On Wednesday, the Federal Reserve released the results of its annual bank stress test, which shows that large banks are well positioned to weather a severe recession and continue to lend to households and businesses even during a severe recession.
“Today’s results confirm that the banking system remains strong and resilient,” said Vice President of Supervision Michael S. Barr. “At the same time, this stress test is only one way to measure that strength. We must remain humble about how risks arise and continue our work to ensure banks are resilient to a range of economic scenarios, market shocks and other stresses..”
The board’s stress test is one tool to help ensure that large banks can support the economy during downturns. The test assesses the resilience of large banks by estimating their capital levels, losses, revenues and expenses under a single hypothetical recession and financial market shock, using bank data through the end of last year.
All 23 banks tested remained above minimum capital requirements during the hypothetical recession, despite projected total losses of $541 billion. Under pressure, the overall ratio of common equity risk-based capital — which provides protection against losses — is expected to decline by 2.3 percentage points to a minimum of 10.1 percent.
This year’s stress test includes a severe global recession with a 40 percent drop in commercial real estate prices, a huge increase in office vacancies, and a 38 percent drop in housing prices. The unemployment rate rises by 6.4 percentage points to a peak of 10% and economic output falls proportionately.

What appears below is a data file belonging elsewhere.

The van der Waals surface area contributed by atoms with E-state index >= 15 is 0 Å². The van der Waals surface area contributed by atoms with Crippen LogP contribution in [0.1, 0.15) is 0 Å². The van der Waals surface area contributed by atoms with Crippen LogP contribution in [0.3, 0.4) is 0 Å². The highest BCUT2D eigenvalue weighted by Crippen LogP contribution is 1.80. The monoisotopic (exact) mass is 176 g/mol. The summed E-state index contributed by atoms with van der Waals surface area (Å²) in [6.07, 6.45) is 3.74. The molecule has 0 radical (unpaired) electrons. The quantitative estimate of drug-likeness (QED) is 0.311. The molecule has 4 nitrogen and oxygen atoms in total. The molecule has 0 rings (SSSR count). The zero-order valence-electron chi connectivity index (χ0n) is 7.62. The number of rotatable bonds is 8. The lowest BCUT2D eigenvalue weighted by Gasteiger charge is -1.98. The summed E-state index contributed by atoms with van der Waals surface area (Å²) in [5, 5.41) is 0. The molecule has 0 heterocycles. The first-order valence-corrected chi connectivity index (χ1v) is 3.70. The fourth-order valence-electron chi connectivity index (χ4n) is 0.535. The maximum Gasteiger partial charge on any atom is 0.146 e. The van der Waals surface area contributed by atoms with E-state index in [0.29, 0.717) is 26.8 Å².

The focus of the test on commercial real estate shows that while large banks would suffer huge losses in the hypothetical scenario, they would still be able to continue lending. Banks in this year’s test owned nearly 20 percent of the office and downtown commercial mortgages held by banks. The expected significant decline in commercial real estate prices, together with the large increase in office vacancies, contributes to projected loss rates on office property that are three times the levels reached during the 2008 financial crisis.
Projected total losses of $541 billion include more than $100 billion in losses on commercial real estate and residential mortgages, and $120 billion in credit card losses, both higher than expected losses in last year’s test. The overall equity decrease of 2.3 percentage points is slightly less than the 2.7 percentage point decline from last year’s test but comparable to the declines expected from the stress test in recent years. The disclosure document includes additional information on the losses, including results and numbers for the company.
For the first time, the board conducted an exploratory market shock on the trading books of the largest banks, testing them against greater inflationary pressures and rising interest rates. This exploratory market shock will not contribute to the banks’ capital requirements but has been used to further understand the risks of their trading activities and to assess the possibility of testing the banks against multiple scenarios in the future. The results showed that the trading books of the larger banks were resilient in the tested rally environment.
The individual results from the stress test factor directly into the bank’s capital requirements, which dictates that each bank must hold sufficient capital to survive a severe recession and financial market shock. If the bank does not remain above its capital requirements, it is subject to automatic limits on capital distributions and discretionary bonus payments.
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